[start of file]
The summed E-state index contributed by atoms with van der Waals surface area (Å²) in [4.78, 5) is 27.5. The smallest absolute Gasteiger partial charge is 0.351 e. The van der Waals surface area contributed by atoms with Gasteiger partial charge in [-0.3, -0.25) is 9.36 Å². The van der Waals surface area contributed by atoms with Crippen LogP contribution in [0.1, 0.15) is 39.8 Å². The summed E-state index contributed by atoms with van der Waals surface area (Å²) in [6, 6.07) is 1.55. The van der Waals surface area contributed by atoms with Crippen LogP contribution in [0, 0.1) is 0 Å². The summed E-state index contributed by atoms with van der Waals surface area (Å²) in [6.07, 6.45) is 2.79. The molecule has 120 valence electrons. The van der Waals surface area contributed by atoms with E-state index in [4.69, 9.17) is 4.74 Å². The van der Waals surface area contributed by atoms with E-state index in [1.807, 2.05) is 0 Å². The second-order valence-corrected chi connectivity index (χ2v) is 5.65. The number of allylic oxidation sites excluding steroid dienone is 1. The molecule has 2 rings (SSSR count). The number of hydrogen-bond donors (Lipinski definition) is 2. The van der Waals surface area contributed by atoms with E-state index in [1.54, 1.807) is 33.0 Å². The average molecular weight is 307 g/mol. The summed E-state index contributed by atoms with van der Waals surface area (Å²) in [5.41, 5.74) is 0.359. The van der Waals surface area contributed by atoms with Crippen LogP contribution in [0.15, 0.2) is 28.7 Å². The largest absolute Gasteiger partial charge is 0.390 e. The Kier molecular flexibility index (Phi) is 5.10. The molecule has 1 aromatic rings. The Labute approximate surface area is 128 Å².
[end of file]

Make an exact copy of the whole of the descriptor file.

The summed E-state index contributed by atoms with van der Waals surface area (Å²) in [4.78, 5) is 27.5. The smallest absolute Gasteiger partial charge is 0.351 e. The van der Waals surface area contributed by atoms with Gasteiger partial charge in [-0.3, -0.25) is 9.36 Å². The van der Waals surface area contributed by atoms with Crippen LogP contribution in [0.1, 0.15) is 39.8 Å². The summed E-state index contributed by atoms with van der Waals surface area (Å²) in [6, 6.07) is 1.55. The van der Waals surface area contributed by atoms with Crippen LogP contribution in [0, 0.1) is 0 Å². The summed E-state index contributed by atoms with van der Waals surface area (Å²) in [6.07, 6.45) is 2.79. The molecule has 120 valence electrons. The van der Waals surface area contributed by atoms with E-state index in [4.69, 9.17) is 4.74 Å². The van der Waals surface area contributed by atoms with E-state index in [1.807, 2.05) is 0 Å². The second-order valence-corrected chi connectivity index (χ2v) is 5.65. The number of allylic oxidation sites excluding steroid dienone is 1. The molecule has 2 rings (SSSR count). The number of hydrogen-bond donors (Lipinski definition) is 2. The van der Waals surface area contributed by atoms with E-state index in [1.54, 1.807) is 33.0 Å². The average molecular weight is 307 g/mol. The summed E-state index contributed by atoms with van der Waals surface area (Å²) in [5.41, 5.74) is 0.359. The van der Waals surface area contributed by atoms with Crippen LogP contribution in [0.15, 0.2) is 28.7 Å². The largest absolute Gasteiger partial charge is 0.390 e. The Kier molecular flexibility index (Phi) is 5.10. The molecule has 1 aromatic rings. The Labute approximate surface area is 128 Å².